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Looking for Indian recipe with chicken and lots of curry leaves

I have a lot of fresh curry leaves I'd like to use soon. I remember having some great chicken dishes that featured them nicely, but can't seem to find any good-looking (and "authentic") recipes online or in my cookbooks. Can you recommend one?

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  1. I'm actually planning on using some up tonight - making yogurt marinated chicken - broiled, and then a rice dish (pulao?) that uses 8-10 curry leaves -incredibly tasty. I'll post the recipe if it sounds interesting to you. Also, I freeze my curry leaves and then use them as needed with no problem.

    10 Replies
    1. re: MMRuth

      The pulao sounds great. I've never had much luck with yogurt-marinated broiled chicken for some reason. If you have a moment, would you mind providing a skeleton version of your technique? And it's good to know curry leaves freeze well—I'd love to always have them around.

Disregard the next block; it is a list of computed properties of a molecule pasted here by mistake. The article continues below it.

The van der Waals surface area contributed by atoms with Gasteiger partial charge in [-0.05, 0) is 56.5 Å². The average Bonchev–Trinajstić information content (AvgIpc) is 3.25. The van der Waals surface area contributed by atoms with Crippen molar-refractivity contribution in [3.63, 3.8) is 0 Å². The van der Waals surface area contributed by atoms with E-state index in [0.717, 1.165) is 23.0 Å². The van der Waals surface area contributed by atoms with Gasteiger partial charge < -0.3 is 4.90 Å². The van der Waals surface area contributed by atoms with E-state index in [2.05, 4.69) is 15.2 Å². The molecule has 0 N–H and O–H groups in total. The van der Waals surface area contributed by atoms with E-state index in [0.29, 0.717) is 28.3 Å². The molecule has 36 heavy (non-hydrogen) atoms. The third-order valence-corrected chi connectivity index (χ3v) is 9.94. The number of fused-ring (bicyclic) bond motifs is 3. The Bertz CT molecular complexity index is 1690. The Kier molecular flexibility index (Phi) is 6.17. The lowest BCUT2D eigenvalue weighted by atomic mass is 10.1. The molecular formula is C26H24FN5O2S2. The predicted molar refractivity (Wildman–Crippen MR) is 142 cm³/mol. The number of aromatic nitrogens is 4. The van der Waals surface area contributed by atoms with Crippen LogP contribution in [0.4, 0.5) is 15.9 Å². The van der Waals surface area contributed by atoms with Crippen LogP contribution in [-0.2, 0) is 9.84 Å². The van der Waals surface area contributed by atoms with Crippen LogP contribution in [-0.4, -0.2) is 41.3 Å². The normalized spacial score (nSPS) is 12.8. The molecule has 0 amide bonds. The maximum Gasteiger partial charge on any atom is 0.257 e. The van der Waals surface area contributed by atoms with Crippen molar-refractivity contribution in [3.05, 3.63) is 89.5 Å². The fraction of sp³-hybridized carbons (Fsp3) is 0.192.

1. re: Liana Krissoff


        Yogurt Marinated Chicken Kabobs (paraphrased from Mangoes & Curry Leaves):

        1 lb boneless, skinless chicken breasts (I use 1/2 boneless thighs, half breasts)
        1 T minced garlic or garlic minced to a paste
        1/4 cup finely chopped garlic chives, regular chives or scallions
        1 1/4 tsp salt
        1/2 tsp. freshly ground black pepper
        2 T vegetable oil
        1/2 cup cup plain yogurt (I use Fage)
        1 - 2 limes or lemons, cut into wedges

        Cut chicken into 1 inch chunks and put into wide shallow bowl.
        Mix garlic, greens, salt, pepper and oil into the yogurt.
        Add to chicken and stirl, cover and marinate for 1-2 hours - turn over once.